A common theme in this text is people getting annoyed. You ever get annoyed? Paul gets “annoyed” the actual word in Greek with the servant girl. And our little skit here comically assumes that the jailer and jailed may have been annoyed, in turn, by Paul and Silas’ singing. You ever get annoyed?
Today is Earth Day. And in my experience. Taking care of the planet can get annoying. The EPA (Environmental Protection Agency) is almost synonymous with annoying. The other day I saw the classic movie Ghostbusters again. And I had forgotten that the EPA were the annoying bad guys. But it’s not just a governmental agency that gets annoying. It’s the practice of caring for the environment: recycling, reducing our carbon footprints, consuming less, trying to keep in mind the other creatures of this planet, and generations that will come after us. What a pain in the you-know-what! So annoying, right?
I even fancy myself as an environmentalist. And trying to be mindful about using less, consuming less, protecting more, teaching our children. So annoying! We’ve turned our kids into little energy extremists: Micah with the lights, he’s always turning them off, and when he was a little younger, he’d even start crying when we’d leave lights on: “You’re destroying God’s earth!” True story.
But today on this Earth Day, on this Paul and Silas day, perhaps on this annoying day...I want to invite you to start simply by paying attention to what’s annoying you. God is working in that to bring about joy, peace, forgiveness and liberation.
There is joy, peace, forgiveness and liberation that comes from that young girl’s constant crying out...which is what Paul was so annoyed about. Do kids ever annoy you? Katie annoys me when she asks constantly while we’re driving, about why we we don’t bring all those homeless people we see downtown or at the stop lights asking for help — “Why don’t we bring them home and give them some money, Daddy?”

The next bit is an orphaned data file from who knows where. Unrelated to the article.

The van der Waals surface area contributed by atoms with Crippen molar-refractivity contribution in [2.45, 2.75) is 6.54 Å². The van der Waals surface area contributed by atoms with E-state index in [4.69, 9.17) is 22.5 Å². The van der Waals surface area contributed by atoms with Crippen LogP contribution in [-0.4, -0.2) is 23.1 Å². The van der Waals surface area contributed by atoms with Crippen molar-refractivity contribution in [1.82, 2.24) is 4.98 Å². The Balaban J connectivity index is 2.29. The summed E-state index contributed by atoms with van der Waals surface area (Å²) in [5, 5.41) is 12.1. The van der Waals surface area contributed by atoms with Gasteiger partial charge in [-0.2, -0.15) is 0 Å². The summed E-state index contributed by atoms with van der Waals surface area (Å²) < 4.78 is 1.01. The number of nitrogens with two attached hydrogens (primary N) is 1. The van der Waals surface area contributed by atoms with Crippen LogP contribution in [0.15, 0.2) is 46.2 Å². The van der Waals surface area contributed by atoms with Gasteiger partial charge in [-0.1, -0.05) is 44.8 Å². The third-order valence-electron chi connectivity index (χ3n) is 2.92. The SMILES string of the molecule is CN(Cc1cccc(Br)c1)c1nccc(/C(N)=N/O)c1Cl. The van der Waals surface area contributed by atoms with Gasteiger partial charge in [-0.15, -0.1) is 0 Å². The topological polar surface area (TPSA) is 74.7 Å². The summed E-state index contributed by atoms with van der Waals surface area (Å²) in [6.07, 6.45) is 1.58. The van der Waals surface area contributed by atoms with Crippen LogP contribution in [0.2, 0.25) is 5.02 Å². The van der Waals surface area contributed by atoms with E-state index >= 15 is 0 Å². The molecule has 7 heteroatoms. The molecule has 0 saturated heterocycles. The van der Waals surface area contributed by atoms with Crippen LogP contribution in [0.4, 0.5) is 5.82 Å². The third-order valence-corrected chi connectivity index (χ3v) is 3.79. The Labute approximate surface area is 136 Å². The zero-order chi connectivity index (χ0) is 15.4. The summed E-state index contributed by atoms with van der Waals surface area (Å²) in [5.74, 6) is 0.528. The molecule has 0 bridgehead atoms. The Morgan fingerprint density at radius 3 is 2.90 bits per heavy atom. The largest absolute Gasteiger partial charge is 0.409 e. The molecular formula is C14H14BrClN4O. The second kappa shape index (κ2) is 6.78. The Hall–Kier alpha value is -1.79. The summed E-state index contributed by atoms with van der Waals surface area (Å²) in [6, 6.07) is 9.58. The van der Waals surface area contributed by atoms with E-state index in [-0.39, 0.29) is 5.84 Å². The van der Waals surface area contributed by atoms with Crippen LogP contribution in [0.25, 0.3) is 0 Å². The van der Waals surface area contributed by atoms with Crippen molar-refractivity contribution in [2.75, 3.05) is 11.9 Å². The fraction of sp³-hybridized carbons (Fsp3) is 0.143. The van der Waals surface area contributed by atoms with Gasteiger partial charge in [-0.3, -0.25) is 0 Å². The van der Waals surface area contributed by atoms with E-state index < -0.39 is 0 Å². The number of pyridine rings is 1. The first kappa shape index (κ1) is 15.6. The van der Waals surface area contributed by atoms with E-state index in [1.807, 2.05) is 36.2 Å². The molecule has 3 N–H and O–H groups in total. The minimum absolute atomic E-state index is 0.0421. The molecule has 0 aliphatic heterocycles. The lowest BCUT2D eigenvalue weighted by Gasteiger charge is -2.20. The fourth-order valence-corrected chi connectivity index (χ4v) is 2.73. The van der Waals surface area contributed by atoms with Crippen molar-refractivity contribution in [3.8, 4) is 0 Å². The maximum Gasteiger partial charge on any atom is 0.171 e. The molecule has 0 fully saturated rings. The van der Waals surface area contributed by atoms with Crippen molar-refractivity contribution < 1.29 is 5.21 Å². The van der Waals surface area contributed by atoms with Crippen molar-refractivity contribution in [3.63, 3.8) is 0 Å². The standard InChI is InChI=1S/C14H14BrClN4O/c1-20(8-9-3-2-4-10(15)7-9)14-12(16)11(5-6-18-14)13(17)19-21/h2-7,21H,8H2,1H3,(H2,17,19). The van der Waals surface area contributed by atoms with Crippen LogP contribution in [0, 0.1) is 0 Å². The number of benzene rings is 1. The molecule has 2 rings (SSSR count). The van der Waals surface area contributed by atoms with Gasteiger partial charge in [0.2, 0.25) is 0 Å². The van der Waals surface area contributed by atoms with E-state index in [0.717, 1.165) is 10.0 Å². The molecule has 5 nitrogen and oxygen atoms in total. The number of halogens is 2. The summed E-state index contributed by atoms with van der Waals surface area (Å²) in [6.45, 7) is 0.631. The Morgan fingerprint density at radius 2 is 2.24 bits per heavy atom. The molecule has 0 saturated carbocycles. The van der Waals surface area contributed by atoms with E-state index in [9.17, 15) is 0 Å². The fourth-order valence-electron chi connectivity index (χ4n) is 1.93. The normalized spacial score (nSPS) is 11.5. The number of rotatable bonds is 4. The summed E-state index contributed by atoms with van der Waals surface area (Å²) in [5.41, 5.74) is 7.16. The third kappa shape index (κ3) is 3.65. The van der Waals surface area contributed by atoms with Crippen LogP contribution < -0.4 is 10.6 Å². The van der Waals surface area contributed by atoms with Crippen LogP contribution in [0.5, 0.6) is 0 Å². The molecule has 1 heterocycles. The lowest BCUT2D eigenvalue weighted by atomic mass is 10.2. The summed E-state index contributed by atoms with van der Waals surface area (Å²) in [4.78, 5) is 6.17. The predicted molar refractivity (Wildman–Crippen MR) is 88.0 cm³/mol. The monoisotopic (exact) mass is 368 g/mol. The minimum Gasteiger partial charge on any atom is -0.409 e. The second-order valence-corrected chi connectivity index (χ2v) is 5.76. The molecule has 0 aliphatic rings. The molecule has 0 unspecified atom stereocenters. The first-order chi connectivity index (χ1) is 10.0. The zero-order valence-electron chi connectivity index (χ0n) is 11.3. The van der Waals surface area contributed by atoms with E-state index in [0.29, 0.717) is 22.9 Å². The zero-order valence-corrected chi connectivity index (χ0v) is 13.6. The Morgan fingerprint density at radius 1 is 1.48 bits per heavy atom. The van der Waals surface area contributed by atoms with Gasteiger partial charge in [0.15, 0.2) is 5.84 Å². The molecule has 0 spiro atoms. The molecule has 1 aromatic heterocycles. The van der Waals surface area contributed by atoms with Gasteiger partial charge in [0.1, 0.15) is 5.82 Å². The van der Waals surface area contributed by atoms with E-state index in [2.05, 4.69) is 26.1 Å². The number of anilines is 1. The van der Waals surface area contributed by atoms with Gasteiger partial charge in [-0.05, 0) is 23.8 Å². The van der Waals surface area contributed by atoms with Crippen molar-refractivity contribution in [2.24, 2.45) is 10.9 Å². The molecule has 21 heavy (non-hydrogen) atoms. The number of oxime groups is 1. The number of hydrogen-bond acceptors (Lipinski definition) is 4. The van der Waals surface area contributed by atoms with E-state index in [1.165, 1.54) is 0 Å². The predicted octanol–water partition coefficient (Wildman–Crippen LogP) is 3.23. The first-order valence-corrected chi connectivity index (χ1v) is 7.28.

Do you know what scholars believe that slave girl really was? She wasn’t just a little fortune-teller, she was exploited, as young girls always were, sexually! And that was the system, much like the child sex trafficking big business that’s happening right in our front yards here in East County. That was just the way it was, and she was annoying the system with her recognition of Paul and Silas‘ identity: “These men are servants of the Most High God, who proclaim to you a way of salvation!” That’s all she kept crying out. And out of her annoyance, came liberation from the demons. A disruption to the system...the death of death!
Think we’re seeing that now? With American children across this nation, staging walk-outs of their schools and “annoying” us with marches and protests, waving banners and crying out constantly for freedom...from gun violence and the right to learn and live peacefully? Disrupting the system...pleading for the death of death. Like the little girl in the story: it’s not like kids have that much power to change anything...or do they? She persisted, and annoyed Paul enough to get that demon cast out! The death of death.
And then Paul and Silas: from annoyed to annoyer! (Maybe that’s a stretch. I love that they sang in jail! We all should think about singing in jail! But let’s just stick to the annoying theme...) I’m convinced that their singing is what broke them out of there. Their hope in the midst of despair, their being free while chained up. And their staying...even when the doors finally opened and the shackles fell off.